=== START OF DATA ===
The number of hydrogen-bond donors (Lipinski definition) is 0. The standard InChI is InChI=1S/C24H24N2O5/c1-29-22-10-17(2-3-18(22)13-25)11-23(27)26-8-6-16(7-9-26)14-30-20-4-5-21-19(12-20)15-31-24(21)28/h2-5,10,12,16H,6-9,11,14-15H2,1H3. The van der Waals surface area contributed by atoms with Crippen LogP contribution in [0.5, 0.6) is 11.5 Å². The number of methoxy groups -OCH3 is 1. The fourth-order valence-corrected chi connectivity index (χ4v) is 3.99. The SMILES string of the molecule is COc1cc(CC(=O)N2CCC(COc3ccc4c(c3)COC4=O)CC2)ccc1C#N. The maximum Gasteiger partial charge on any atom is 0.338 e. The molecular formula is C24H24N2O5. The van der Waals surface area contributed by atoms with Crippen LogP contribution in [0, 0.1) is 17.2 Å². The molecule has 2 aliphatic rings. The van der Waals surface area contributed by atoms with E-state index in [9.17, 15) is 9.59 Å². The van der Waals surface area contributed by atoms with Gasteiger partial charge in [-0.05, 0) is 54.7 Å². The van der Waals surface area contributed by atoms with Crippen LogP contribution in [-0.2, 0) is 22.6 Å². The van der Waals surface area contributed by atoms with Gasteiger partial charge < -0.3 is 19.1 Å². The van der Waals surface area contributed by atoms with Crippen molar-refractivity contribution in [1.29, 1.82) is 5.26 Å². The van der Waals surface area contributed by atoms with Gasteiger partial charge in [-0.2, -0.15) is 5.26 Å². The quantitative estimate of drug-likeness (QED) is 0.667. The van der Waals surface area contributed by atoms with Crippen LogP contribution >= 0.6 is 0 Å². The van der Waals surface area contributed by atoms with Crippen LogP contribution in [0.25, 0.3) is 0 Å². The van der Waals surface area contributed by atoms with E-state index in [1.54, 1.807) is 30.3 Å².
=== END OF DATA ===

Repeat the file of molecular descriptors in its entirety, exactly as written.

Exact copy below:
The number of hydrogen-bond donors (Lipinski definition) is 0. The standard InChI is InChI=1S/C24H24N2O5/c1-29-22-10-17(2-3-18(22)13-25)11-23(27)26-8-6-16(7-9-26)14-30-20-4-5-21-19(12-20)15-31-24(21)28/h2-5,10,12,16H,6-9,11,14-15H2,1H3. The van der Waals surface area contributed by atoms with Crippen LogP contribution in [0.5, 0.6) is 11.5 Å². The number of methoxy groups -OCH3 is 1. The fourth-order valence-corrected chi connectivity index (χ4v) is 3.99. The SMILES string of the molecule is COc1cc(CC(=O)N2CCC(COc3ccc4c(c3)COC4=O)CC2)ccc1C#N. The maximum Gasteiger partial charge on any atom is 0.338 e. The molecular formula is C24H24N2O5. The van der Waals surface area contributed by atoms with Crippen LogP contribution in [0, 0.1) is 17.2 Å². The molecule has 2 aliphatic rings. The van der Waals surface area contributed by atoms with E-state index in [9.17, 15) is 9.59 Å². The van der Waals surface area contributed by atoms with Gasteiger partial charge in [-0.05, 0) is 54.7 Å². The van der Waals surface area contributed by atoms with Crippen LogP contribution in [-0.2, 0) is 22.6 Å². The van der Waals surface area contributed by atoms with Gasteiger partial charge < -0.3 is 19.1 Å². The van der Waals surface area contributed by atoms with Crippen molar-refractivity contribution in [1.29, 1.82) is 5.26 Å². The van der Waals surface area contributed by atoms with Gasteiger partial charge in [-0.2, -0.15) is 5.26 Å². The quantitative estimate of drug-likeness (QED) is 0.667. The van der Waals surface area contributed by atoms with Crippen LogP contribution >= 0.6 is 0 Å². The van der Waals surface area contributed by atoms with Crippen LogP contribution in [0.25, 0.3) is 0 Å². The van der Waals surface area contributed by atoms with E-state index in [1.54, 1.807) is 30.3 Å².